Reverend James LindsayPrint Page
A plaque commemorates the Reverend James Lindsay.
James Lindsay was born on 4th September 1821 in Carmylie, Arbroath, Forfarshire, Scotland. He was early convinced of his vocation and, after education at St. Andrew's College, Glasgow, he qualified for the ministry at the Free Church College, Edinburgh, and was ordained by the Free Church of Scotland.
In 1846 or 1847 a Free Church congregation had been established in Launceston. Services and a Sabbath School began in January 1848 in Bell's Rooms, St. John Street. Henry Reed applied to the Free Church Assembly in Scotland for a minister to be sent to this city, and the Reverend James Lindsay was chosen. He sailed from Leith on Saturday, 16th July 1850 and in December of that year arrived in Launceston to take up his ministry.
The Reverend Lindsay held services in various temporary locations, among them the Wycliffe Chapel, off St John Street, and the Temperance Hall next to the York Street Baptist Chapel. For ten years he strove for the construction of a church and in January 1860 the 'beautiful and commodious' Chalmers Church, in Frederick Street, was opened for worship.
James devoted his whole life to his charge. He was 'a quiet, unobtrusive man respected by all and a supporter of many charitable and philanthropic institutions' of this city. His devotion to his ministry won him the admiration of many, and his influence in the city's affairs was considerable. But his single-minded work brought its penalty and in 1883 he suffered a stroke which incapacitated him. However, in 1887 he insisted upon attending the funeral of his daughter, Mrs George Hogarth, who had died tragically of burns. The tragedy brought on a second stroke, causing his death on Saturday, 16th July 1887 thirty-seven years to the day since his departure from Scotland.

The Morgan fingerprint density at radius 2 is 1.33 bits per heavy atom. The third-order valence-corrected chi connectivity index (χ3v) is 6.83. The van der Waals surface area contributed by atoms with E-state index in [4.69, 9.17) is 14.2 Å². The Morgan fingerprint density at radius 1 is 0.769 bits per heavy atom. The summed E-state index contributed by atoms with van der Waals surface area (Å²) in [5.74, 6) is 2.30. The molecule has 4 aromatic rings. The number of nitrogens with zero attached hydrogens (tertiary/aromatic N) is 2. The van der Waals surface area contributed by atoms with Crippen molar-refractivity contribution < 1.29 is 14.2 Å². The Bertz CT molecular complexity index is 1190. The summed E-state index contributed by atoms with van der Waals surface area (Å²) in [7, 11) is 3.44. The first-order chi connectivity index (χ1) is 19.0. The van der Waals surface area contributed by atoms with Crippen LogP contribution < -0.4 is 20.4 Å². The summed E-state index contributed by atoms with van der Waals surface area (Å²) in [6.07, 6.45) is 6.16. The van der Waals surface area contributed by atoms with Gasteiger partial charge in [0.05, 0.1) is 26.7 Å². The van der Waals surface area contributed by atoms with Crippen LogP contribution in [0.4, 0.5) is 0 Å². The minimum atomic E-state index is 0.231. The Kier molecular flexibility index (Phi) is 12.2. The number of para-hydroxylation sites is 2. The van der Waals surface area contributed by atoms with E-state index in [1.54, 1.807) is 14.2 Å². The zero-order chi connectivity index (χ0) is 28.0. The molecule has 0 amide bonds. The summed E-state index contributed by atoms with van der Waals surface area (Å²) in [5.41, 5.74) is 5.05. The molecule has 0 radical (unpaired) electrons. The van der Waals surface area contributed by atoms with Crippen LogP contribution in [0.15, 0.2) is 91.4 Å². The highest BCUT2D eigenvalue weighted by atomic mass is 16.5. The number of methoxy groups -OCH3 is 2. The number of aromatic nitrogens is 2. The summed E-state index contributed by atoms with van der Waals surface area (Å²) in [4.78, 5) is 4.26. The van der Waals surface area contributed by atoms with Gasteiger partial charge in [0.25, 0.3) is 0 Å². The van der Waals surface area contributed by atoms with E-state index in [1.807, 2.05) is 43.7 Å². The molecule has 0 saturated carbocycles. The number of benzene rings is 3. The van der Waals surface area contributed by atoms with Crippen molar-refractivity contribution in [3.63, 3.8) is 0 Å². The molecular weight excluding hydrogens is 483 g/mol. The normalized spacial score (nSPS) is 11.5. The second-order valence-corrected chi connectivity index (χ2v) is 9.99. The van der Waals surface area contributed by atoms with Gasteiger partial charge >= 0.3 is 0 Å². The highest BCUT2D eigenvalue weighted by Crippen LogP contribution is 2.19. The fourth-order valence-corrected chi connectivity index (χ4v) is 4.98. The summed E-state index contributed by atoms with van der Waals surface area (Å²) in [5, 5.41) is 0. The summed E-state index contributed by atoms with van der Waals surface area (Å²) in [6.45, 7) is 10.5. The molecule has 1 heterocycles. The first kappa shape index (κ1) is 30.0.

James had married in Scotland and he and his wife, Isabella, had seven children, of whom only three sons survived their father, one living in London and two, David and William, in Launceston. Mrs Lindsay died at the age of 75 on 15th August 1895.
In memory of James a brass tablet was placed in Chalmers Church. When it was closed in 1980 the tablet was removed to the ambulatory of the Pilgrim Church.
|Address:||34 Paterson Street, Pilgrim Uniting Church, Launceston, 7250|
|GPS Coordinates:||Lat: -41.436771|
Note: GPS Coordinates are approximate.
In loving memory of the Rev. James Lindsay
First Minister of this church 1850 to 1885.
Born at Carmylie, Forf Arshire Sept. 4th 1821.
Died at Launceston July 16th 1887.
Relocated from Chalmers Presbyterian Church